This is the story of one mans life from the age of 13 well into his adult years. His mom dies when he is 13 and his immediate family experience is less than ideal.

That said, it’s a unique story with several plot twists that keep it interesting. It’s based on the 2014 Pulitzer Prize for fiction. It’s worth a watch.

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Movies: Don’t Let Go, Linda Ronstadt: The Sound of My Voice, Vita & Virginia

Movie 1: Don’t Let Go

This is a powerful story delivered by an exceptional cast and a unique script. To be fair it’s flawed by a corruption subplot, too much violence and a supernatural element that fails.

Nonetheless, the story ends with a surprise ending. We felt the overall package deserves larger audiences.

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Movie 2: Linda Ronstadt: The Sound of My Voice

WOW! For anyone who is a fan of the contemporary music scene, especially the most successful female singers of the 20th century, this is a must see. Linda Ronstadt is an icon among 20th century vocalists.

Add rare footage of performances and insider footage and you can understand why this film is attracting sold out audiences nationwide.

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Movie 3: Vita & Virginia

This is a historical piece that is a bit confusing but ultimately satisfying. It’s loosely based on a famous socialite, Vita and the infamous Virginia Woolf . The collateral fallout and story make it interesting but hardly compelling.

The production quality makes it worth watching but be advised the script drags on and on. On the up side, it is unique, and a fascinating peek at an iconic piece of history.

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Movies: This is Not Berlin, David Crosby: Remember My Name, Official Secrets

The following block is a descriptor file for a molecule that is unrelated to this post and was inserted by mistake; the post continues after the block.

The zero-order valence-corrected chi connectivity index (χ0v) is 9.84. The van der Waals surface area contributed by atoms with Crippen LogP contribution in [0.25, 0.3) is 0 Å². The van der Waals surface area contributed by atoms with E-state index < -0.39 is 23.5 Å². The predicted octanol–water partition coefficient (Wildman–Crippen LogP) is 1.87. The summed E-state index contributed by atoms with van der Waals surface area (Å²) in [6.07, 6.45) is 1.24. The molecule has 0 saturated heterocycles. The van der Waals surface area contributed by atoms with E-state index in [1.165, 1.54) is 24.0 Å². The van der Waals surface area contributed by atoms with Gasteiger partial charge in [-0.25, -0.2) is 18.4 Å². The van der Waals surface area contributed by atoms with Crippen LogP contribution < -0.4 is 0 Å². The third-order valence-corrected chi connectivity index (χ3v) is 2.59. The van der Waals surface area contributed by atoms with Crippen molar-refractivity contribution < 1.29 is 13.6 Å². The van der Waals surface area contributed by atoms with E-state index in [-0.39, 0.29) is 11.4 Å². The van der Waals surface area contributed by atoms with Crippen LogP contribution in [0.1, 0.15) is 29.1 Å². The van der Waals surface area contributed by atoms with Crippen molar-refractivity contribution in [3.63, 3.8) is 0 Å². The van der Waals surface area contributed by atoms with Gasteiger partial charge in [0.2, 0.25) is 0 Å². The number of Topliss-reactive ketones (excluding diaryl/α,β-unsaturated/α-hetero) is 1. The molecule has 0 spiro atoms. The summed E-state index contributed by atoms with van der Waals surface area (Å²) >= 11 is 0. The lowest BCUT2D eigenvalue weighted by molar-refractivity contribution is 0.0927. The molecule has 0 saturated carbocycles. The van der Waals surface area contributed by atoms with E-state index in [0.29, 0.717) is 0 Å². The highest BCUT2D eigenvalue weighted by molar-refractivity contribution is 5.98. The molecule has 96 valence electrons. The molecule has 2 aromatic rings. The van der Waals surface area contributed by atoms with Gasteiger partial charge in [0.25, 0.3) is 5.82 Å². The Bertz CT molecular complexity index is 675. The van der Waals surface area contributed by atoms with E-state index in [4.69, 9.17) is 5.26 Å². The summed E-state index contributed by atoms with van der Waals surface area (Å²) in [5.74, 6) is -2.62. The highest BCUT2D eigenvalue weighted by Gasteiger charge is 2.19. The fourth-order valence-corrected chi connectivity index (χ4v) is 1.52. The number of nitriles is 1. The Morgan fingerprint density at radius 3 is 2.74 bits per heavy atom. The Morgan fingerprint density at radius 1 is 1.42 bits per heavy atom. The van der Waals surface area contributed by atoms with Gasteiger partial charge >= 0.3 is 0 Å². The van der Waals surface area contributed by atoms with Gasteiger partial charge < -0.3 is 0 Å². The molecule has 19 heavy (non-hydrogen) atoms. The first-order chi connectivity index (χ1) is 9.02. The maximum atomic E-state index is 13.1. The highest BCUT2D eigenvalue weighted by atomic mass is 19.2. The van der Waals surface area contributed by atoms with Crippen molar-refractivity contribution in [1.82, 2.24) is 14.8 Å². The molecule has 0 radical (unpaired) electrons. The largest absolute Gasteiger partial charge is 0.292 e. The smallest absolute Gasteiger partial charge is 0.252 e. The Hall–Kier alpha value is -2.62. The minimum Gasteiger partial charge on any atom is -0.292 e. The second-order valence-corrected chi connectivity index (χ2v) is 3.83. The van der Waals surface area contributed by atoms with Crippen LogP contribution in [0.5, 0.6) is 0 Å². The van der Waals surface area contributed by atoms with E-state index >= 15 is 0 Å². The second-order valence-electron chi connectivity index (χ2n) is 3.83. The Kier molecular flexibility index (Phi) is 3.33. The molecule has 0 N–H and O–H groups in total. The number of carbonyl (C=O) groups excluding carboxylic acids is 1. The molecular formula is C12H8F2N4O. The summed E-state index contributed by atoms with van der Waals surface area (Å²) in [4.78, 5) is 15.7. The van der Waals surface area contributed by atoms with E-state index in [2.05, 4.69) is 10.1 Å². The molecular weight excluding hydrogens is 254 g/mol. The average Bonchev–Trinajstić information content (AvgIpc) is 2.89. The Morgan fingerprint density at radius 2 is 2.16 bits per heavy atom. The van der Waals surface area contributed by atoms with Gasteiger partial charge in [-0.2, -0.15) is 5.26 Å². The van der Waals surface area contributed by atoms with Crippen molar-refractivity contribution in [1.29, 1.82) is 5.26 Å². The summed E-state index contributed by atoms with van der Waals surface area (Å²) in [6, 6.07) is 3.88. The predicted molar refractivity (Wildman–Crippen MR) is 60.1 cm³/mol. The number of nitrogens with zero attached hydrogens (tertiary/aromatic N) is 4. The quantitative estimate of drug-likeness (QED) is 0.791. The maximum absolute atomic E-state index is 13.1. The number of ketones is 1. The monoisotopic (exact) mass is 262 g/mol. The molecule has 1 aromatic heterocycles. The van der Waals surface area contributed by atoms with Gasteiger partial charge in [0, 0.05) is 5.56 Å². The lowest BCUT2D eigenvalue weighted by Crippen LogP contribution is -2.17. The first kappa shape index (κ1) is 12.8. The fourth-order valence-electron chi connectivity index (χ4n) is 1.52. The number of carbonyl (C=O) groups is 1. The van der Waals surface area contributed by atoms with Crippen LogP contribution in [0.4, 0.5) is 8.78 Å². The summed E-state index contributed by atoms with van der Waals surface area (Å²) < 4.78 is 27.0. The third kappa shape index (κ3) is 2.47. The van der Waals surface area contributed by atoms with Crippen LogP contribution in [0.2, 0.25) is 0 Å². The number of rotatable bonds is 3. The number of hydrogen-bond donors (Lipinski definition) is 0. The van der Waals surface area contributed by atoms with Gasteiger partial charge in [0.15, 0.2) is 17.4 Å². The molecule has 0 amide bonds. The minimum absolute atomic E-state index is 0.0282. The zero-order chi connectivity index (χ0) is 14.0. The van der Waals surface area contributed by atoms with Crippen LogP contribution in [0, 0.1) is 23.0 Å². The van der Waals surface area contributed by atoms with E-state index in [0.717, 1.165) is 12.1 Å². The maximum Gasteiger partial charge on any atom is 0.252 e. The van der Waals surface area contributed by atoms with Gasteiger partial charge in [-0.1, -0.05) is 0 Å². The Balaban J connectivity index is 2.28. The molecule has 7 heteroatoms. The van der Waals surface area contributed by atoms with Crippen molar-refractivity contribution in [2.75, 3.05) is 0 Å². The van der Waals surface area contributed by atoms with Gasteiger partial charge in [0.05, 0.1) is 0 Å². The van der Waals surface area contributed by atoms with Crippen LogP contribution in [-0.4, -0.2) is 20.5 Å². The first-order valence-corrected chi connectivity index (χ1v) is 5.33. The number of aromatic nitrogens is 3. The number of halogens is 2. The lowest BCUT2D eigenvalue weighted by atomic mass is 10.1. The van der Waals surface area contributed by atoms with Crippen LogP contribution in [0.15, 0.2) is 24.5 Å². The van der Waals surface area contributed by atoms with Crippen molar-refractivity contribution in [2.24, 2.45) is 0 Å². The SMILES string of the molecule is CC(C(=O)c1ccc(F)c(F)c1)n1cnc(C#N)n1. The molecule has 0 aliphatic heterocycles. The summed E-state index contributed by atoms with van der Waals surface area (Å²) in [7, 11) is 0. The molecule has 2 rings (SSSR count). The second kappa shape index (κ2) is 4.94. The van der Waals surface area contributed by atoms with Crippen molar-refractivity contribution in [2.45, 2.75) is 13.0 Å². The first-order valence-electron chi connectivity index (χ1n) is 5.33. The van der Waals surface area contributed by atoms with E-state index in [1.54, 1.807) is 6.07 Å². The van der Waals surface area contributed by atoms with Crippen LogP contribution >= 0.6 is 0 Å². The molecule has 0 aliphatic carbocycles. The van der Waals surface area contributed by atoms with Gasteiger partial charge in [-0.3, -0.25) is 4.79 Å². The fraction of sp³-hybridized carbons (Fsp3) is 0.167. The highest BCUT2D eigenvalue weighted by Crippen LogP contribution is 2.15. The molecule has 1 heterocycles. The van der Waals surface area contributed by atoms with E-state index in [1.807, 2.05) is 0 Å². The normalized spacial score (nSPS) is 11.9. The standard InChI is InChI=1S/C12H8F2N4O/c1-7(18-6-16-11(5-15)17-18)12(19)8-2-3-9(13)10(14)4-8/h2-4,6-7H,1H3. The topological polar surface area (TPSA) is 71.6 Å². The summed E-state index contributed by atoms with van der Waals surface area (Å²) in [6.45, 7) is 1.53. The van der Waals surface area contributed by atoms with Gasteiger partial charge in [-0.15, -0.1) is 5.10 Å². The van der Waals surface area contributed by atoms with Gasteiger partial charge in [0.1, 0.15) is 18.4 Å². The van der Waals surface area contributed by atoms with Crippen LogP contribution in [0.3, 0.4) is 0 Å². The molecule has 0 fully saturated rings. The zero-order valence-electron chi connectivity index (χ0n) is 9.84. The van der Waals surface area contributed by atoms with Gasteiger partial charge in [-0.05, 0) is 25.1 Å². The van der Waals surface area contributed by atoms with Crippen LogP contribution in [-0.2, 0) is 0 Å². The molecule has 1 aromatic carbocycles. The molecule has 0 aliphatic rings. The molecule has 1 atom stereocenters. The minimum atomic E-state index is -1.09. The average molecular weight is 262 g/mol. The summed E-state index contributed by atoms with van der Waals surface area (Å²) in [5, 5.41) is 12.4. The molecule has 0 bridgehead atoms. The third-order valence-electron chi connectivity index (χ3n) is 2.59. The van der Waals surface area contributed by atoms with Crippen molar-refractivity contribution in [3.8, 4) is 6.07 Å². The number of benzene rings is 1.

Movie 1: This is Not Berlin

This youth inspired reflection on Mexico City in the mid-80’s is filled with all the angst and torment most generations experience at some point in their lives.

This film just happens to benefit from a great cast, the expert mix of revolt, underground nightlife, drugs and sexual liberty. Spanish with English subtitles.

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Movie 2: David Crosby: Remember My Name

Wow! What an unexpected revealing look at singer-songwriter David Crosby, a music icon, now in his 70’s. This documentary is jammed with fear, regret, drugs, sex, heartbreak and soul searching.

It’s also a powerful reminder of incredible talent, perseverance and forgiveness. What a roller coaster ride through music history during our lifetime.

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Movie 3: Official Secrets

This film is based on true events from the Bush and Blair administrations. The US and the British Intelligence ensnare UN Security Council members with blackmail to approve the invasion of Iraq.

It’s masterful film making and a reminder of a dark chapter in global events. Keira Knightley is superb.

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Movies: Adam, Aquarela, Fiddler: A Miracle of Miracles